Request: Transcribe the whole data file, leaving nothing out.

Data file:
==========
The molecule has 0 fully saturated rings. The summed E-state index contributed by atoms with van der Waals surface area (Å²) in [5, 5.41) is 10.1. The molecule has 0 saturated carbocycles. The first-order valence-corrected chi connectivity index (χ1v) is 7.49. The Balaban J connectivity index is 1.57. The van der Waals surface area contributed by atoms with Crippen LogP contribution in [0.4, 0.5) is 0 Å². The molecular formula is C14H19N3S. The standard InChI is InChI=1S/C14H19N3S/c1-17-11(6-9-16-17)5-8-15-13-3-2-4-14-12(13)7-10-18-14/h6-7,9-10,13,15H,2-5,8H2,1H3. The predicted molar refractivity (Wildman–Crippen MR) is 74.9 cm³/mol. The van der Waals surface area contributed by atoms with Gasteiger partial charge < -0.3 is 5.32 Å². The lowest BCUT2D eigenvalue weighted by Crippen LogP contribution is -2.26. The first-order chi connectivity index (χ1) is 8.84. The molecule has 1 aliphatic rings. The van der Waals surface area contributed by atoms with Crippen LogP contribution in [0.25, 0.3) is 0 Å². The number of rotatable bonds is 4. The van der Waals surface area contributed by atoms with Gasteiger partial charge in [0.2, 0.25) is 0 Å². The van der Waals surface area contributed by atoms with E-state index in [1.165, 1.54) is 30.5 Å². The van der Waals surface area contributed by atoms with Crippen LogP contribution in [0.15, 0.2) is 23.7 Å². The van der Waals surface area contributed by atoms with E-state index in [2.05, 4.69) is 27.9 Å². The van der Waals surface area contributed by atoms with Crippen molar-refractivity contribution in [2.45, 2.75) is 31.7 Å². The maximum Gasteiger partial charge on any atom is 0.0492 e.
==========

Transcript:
The molecule has 0 fully saturated rings. The summed E-state index contributed by atoms with van der Waals surface area (Å²) in [5, 5.41) is 10.1. The molecule has 0 saturated carbocycles. The first-order valence-corrected chi connectivity index (χ1v) is 7.49. The Balaban J connectivity index is 1.57. The van der Waals surface area contributed by atoms with Crippen LogP contribution in [0.4, 0.5) is 0 Å². The molecular formula is C14H19N3S. The standard InChI is InChI=1S/C14H19N3S/c1-17-11(6-9-16-17)5-8-15-13-3-2-4-14-12(13)7-10-18-14/h6-7,9-10,13,15H,2-5,8H2,1H3. The predicted molar refractivity (Wildman–Crippen MR) is 74.9 cm³/mol. The van der Waals surface area contributed by atoms with Gasteiger partial charge < -0.3 is 5.32 Å². The lowest BCUT2D eigenvalue weighted by Crippen LogP contribution is -2.26. The first-order chi connectivity index (χ1) is 8.84. The molecule has 1 aliphatic rings. The van der Waals surface area contributed by atoms with Crippen LogP contribution in [0.25, 0.3) is 0 Å². The number of rotatable bonds is 4. The van der Waals surface area contributed by atoms with Gasteiger partial charge in [0.2, 0.25) is 0 Å². The van der Waals surface area contributed by atoms with E-state index in [1.165, 1.54) is 30.5 Å². The van der Waals surface area contributed by atoms with Crippen LogP contribution in [0.15, 0.2) is 23.7 Å². The van der Waals surface area contributed by atoms with E-state index in [2.05, 4.69) is 27.9 Å². The van der Waals surface area contributed by atoms with Crippen molar-refractivity contribution in [2.45, 2.75) is 31.7 Å². The maximum Gasteiger partial charge on any atom is 0.0492 e.